Hope this helps you!

Re: Comps have confused me even more! - Posted by JPiper

Posted by JPiper on April 16, 1999 at 23:15:44:


As a general comment I think it’s safe to say that there’s more to evaluating comps than looking at the number of bedrooms and square footage?..especially in older areas which I presume this one is since the subject property was built in 1915.

Trying to evaluate comps in an older area based on looking at numbers on paper is virtually impossible in my opinion. It’s important to “drive” the comps?ie drive by each comp and look at it, try to decide what it is about that particular property that caused it to sell for a particular price. Some other important factors are things like the number of bathrooms, the condition of the property when it sold, does it have a garage, what’s the surrounding neighborhood like. One house could have a newer roof, updated wiring and plumbing, new siding, new furnace and AC, etc. Another may not. An older home without a garage in an area with limited street parking could sell at a large discount. I see spreads in older neighborhoods that are huge, and don’t seem explainable from looking at pieces of paper. I always drive the comps, look them over. Sometimes I call the listing agents, ask what the condition was. In other words, it’s not as simple as looking at square footage and number of bedrooms.

Having said all this, and being at a disadvantage of having seen the area or the comps, comp #5 and comp #6 look like they’re closest to the subject property. I would be interested in knowing what the condition of those particular properties was when they sold, and what their other features were. The other comp I’m interested in is comp #4. Why did a 2-bedroom sell at such a high price? What’s the story behind this one? I would want to know the answer to this. The reason is that perhaps this one was rehabbed to the hilt, or had some other special qualities.

Throwing out the 2-bedroom makes the other comps fall into line in my view. Assuming locations are somewhat similar I think the subject property might be worth $150K-$160K. If the 2-bedroom sold in mint condition, I might take a look at the possibilities for putting the subject property in mint condition?.especially if comp #5 and #6 were not in mint condition when they sold. The implication would be that a larger home in mint condition could sell above the highest comp.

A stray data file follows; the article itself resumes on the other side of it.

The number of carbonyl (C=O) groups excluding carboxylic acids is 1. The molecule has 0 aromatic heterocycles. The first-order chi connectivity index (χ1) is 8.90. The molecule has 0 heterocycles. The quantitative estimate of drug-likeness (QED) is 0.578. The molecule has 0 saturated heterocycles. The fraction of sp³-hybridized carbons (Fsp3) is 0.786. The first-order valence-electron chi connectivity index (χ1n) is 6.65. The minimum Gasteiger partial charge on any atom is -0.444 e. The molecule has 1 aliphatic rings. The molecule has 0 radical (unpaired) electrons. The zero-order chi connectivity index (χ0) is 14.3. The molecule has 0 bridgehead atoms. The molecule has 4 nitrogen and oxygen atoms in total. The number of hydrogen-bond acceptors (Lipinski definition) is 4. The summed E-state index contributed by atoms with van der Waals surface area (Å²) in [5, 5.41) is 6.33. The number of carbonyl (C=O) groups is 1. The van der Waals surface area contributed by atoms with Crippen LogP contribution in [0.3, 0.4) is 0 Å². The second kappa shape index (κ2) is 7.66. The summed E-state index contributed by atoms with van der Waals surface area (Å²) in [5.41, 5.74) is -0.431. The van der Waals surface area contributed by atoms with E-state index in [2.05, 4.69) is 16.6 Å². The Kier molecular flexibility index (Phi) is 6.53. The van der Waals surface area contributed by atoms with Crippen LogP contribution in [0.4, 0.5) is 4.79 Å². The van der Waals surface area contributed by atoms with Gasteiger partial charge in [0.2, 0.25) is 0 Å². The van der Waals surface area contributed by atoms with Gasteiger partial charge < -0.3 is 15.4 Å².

One other thing. Bedroom size makes a difference. Sometimes more bedrooms are squeezed into the same square footage. If this is the case with some of these comps, I’m not at all sure this adds value. Particularly depending on exactly what the profile of the typical buyer is.

Hope this gives you a few thoughts.


Sales Comps Jim… - Posted by BRnBA

Posted by BRnBA on April 16, 1999 at 22:51:55:

not listing price. I hope this does not confuse you more but who cares what the list price is. You need to look at what properties have sold for.

Re: Comps have confused me even more! - Posted by PBoone

Posted by PBoone on April 16, 1999 at 20:35:20:

This property really will depend on the portion of lombard the house sits. There are areas off Lombard within 2 blocks that are sold at retail within days after listing, but that same house ON Lombard you cannot give it away. The difference is in the surrounding businesess and neighbors.

No, no thought - Posted by Robjan

Posted by Robjan on April 16, 1999 at 20:04:02:

I have no thought, sorry, only the same questions. I am a newbie and we made 3 bids on ugly rehab properties today and felt like we just were winging it when it came to ARV. I will be watching your post to see if you get any good answers. Good luck to both of us. Good question!